Black and blue print blouse from Lane Bryant, black skirt from Target, black China doll shoes from museumreplicas.com.
[First, an apology for my unexplained absence last week. I took Labor Day off of work, which (as I should have expected) threw off my whole concept of days. Tuesday felt like Monday, and by the time I realized that Tuesday was actually Tuesday, I needed to go to bed. Le sigh.]
So, a friend of mine was trying to describe me to someone who had met me once but couldn’t recall me. The person to whom my friend was talking asked if I was tall and thin, to which my friend replied “no, she’s tall and fat.”
There were gasps all around. How could someone – especially someone who supposedly likes me – describe me that way, so brazenly?
My friend went on to explain that I am a size acceptance activist, and that if given the opportunity, I would describe myself in similar terms. And she’s right, of course, but I still think the shock and horror are kind of funny.
We’re so scared of this word. Fat.
When I go out to a restaurant and Bradon has already been seated, I tell the host(ess) that I’m looking for a very handsome fat man with long, curly blond hair. The looks I get are…interesting. I have yet to have someone actually say something, but I can see when I break someone’s brain with the juxtaposition of “handsome” and “fat.”
Words are so fascinating. The definitions and connotations and contexts, oh my!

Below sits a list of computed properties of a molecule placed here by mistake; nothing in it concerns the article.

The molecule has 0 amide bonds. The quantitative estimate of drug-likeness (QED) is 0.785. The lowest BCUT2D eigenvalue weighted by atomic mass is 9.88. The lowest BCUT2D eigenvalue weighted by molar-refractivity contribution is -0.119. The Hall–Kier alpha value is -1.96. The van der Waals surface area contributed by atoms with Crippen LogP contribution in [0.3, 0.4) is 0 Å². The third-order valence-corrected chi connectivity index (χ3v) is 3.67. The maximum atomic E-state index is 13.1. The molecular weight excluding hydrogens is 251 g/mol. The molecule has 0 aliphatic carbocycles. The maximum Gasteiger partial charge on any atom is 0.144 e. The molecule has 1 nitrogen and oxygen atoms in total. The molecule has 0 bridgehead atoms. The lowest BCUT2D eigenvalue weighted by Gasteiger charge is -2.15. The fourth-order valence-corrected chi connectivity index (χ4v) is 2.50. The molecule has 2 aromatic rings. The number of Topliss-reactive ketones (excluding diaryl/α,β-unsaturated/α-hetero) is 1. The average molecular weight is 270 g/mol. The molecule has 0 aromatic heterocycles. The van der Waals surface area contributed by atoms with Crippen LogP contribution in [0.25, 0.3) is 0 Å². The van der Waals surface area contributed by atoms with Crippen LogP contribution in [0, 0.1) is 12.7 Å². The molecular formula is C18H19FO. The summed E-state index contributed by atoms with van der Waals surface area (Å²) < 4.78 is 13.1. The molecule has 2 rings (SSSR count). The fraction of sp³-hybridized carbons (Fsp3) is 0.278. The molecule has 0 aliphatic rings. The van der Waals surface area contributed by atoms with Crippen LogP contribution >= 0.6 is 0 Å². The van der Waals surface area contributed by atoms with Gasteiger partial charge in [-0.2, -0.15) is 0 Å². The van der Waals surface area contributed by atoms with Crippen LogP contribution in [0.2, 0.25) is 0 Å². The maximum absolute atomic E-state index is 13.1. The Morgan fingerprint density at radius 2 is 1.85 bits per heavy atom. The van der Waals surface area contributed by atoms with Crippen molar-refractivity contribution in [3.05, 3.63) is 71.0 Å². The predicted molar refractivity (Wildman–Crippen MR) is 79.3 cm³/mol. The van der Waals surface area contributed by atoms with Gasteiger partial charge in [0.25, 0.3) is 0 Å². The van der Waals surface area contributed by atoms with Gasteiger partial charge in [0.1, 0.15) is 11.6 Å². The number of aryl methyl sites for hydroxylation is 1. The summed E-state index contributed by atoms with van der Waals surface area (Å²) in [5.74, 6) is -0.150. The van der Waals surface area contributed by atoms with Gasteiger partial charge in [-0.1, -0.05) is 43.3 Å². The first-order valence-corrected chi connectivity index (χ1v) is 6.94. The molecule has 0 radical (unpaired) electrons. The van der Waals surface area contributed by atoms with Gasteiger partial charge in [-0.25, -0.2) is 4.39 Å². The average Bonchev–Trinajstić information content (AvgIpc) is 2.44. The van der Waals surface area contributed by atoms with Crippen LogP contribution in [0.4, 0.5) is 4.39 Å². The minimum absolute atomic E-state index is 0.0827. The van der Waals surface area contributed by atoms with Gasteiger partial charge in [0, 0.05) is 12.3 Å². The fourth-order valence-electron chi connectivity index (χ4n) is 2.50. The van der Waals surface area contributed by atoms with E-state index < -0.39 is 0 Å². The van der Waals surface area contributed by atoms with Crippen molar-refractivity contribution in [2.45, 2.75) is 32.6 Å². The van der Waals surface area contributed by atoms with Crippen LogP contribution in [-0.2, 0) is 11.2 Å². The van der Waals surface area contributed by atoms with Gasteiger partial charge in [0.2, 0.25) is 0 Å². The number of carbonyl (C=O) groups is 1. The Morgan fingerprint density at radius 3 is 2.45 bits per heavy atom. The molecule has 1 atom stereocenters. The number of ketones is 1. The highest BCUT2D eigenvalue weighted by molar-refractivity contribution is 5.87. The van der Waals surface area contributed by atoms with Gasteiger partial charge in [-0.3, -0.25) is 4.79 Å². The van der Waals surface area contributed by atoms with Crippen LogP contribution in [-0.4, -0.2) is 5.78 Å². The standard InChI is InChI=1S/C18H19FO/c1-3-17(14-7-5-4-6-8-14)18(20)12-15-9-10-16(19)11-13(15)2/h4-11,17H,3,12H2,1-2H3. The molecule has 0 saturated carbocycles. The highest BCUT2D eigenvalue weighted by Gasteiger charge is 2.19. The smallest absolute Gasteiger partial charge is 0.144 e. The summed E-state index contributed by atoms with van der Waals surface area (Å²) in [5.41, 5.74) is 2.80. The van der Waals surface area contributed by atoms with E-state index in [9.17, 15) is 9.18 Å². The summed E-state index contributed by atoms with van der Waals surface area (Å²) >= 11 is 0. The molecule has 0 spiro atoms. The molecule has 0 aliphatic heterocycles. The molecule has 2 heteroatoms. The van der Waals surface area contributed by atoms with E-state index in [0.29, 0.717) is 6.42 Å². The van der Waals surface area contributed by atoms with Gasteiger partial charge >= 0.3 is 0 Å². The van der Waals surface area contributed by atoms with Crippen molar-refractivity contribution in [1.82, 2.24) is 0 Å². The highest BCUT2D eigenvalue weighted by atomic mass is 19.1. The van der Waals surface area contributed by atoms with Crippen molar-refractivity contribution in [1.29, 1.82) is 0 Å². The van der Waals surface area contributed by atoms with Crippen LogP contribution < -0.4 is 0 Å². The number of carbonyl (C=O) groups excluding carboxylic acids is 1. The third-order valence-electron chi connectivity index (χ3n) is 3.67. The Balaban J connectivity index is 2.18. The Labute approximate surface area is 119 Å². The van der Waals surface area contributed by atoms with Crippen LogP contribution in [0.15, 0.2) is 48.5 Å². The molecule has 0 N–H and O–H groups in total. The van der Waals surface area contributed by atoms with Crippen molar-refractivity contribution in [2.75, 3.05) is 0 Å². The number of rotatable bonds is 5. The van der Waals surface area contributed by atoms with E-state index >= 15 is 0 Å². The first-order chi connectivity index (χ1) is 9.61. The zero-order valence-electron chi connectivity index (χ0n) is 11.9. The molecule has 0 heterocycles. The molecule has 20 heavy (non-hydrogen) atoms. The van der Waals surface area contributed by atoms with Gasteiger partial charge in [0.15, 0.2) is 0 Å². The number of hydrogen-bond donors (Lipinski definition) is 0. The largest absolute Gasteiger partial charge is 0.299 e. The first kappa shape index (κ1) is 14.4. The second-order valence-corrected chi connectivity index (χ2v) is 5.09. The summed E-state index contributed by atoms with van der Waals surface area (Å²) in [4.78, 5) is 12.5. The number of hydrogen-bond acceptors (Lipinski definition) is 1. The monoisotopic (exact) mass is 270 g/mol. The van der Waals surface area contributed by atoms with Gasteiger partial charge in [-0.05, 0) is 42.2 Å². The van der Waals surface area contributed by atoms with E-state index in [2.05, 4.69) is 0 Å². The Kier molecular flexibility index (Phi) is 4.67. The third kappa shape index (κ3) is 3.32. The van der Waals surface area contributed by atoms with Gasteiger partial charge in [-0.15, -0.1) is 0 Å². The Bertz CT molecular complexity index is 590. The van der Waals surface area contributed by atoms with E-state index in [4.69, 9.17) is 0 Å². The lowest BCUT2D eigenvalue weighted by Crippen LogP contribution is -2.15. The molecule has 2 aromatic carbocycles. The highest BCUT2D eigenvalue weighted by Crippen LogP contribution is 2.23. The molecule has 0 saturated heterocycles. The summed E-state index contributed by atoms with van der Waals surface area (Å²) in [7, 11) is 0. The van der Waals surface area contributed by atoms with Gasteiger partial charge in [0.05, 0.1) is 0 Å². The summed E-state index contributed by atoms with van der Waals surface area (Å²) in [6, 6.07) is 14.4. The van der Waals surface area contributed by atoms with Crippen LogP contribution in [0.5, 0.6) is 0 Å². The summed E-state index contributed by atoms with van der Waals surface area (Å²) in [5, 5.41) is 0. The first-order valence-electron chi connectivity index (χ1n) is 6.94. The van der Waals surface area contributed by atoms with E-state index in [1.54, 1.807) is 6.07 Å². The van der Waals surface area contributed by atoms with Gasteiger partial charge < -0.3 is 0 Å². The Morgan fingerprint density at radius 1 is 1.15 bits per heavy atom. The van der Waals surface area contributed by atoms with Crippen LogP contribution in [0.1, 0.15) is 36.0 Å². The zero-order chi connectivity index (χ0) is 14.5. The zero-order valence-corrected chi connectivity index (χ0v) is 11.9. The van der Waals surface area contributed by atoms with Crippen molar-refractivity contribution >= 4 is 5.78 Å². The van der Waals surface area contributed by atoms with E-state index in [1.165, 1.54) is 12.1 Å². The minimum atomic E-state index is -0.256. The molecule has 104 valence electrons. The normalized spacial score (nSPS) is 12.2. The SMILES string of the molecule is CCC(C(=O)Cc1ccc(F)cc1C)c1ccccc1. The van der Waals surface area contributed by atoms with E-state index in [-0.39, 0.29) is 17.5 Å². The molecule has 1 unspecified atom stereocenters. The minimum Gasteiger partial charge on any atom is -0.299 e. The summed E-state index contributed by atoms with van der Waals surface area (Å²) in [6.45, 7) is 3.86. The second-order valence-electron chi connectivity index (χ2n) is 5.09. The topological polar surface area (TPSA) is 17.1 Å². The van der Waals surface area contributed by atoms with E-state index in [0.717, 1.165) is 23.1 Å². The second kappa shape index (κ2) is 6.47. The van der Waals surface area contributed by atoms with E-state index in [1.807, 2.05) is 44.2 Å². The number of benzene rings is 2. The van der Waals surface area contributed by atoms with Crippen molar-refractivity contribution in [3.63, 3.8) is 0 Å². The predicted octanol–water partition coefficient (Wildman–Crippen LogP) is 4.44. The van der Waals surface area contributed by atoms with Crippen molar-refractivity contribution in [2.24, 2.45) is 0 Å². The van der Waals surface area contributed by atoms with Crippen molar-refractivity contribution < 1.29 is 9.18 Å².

Most descriptive words have connotations. If I describe someone as short, thin, and blonde, chances are that you make different assumptions about them than if I describe them as tall, muscular and brunette. It’s little things, tiny twists of ideas and prejudices and cultural expectations, but it’s there.
Of all the descriptive words, “fat” is among the most evocative. If I tell you that someone is fat, the assumptions come fast and furious. Fat people are lazy. Fat people are ugly. Fat people are jolly (or sassy, or introverted.) Fat people are gross, or messy, or unmotivated.
All this from a little, three letter word. Fat makes us uncomfortable.
So we search for euphemisms. Fat people we like are “zaftig”, or “fluffy”, or “big girls/boys”, or “plus-sized”, or “heavy.”
When, really, they’re all just fat.
Many people within the size acceptance movement have been quite passionate about reclaiming the word fat. (Marianne Kirby of the Rotund is particularly in love with the word “fat”, as well she should be.) It’s a word. It’s a descriptor, and an accurate one at that. I’m not zaftig or, heaven help me, fluffy. I’m fat. It’s awesome.
So, no, I wasn’t bothered by my friend describing me as fat, because I am fat. To pretend otherwise is both disingenuous and ridiculous. I’m fat, and tall, and I have brown hair and blue eyes and more than your average number of piercings. When someone calls me fat in an effort to hurt me, I can only laugh and reply, “Why yes, I am fat. How very observant of you!”